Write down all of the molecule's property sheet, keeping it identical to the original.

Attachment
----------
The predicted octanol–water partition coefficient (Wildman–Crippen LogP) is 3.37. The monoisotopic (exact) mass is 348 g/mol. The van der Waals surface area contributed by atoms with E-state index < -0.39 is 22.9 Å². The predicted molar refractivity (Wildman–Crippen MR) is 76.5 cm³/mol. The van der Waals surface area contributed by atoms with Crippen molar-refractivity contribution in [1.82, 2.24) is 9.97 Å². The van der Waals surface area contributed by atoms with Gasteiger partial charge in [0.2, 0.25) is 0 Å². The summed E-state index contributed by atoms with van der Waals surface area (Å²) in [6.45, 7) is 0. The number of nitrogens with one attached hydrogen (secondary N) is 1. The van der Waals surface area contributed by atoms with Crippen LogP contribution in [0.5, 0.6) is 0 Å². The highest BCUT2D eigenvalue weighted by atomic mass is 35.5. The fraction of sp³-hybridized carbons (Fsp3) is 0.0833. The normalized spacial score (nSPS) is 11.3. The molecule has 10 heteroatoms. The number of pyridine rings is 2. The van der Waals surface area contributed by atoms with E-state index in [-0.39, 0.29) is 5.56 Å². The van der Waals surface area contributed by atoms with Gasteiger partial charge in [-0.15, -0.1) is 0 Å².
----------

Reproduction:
The predicted octanol–water partition coefficient (Wildman–Crippen LogP) is 3.37. The monoisotopic (exact) mass is 348 g/mol. The van der Waals surface area contributed by atoms with E-state index < -0.39 is 22.9 Å². The predicted molar refractivity (Wildman–Crippen MR) is 76.5 cm³/mol. The van der Waals surface area contributed by atoms with Crippen molar-refractivity contribution in [1.82, 2.24) is 9.97 Å². The van der Waals surface area contributed by atoms with Gasteiger partial charge in [0.2, 0.25) is 0 Å². The summed E-state index contributed by atoms with van der Waals surface area (Å²) in [6.45, 7) is 0. The number of nitrogens with one attached hydrogen (secondary N) is 1. The van der Waals surface area contributed by atoms with Crippen LogP contribution in [0.5, 0.6) is 0 Å². The highest BCUT2D eigenvalue weighted by atomic mass is 35.5. The fraction of sp³-hybridized carbons (Fsp3) is 0.0833. The normalized spacial score (nSPS) is 11.3. The molecule has 10 heteroatoms. The number of pyridine rings is 2. The van der Waals surface area contributed by atoms with E-state index in [-0.39, 0.29) is 5.56 Å². The van der Waals surface area contributed by atoms with Gasteiger partial charge in [-0.15, -0.1) is 0 Å².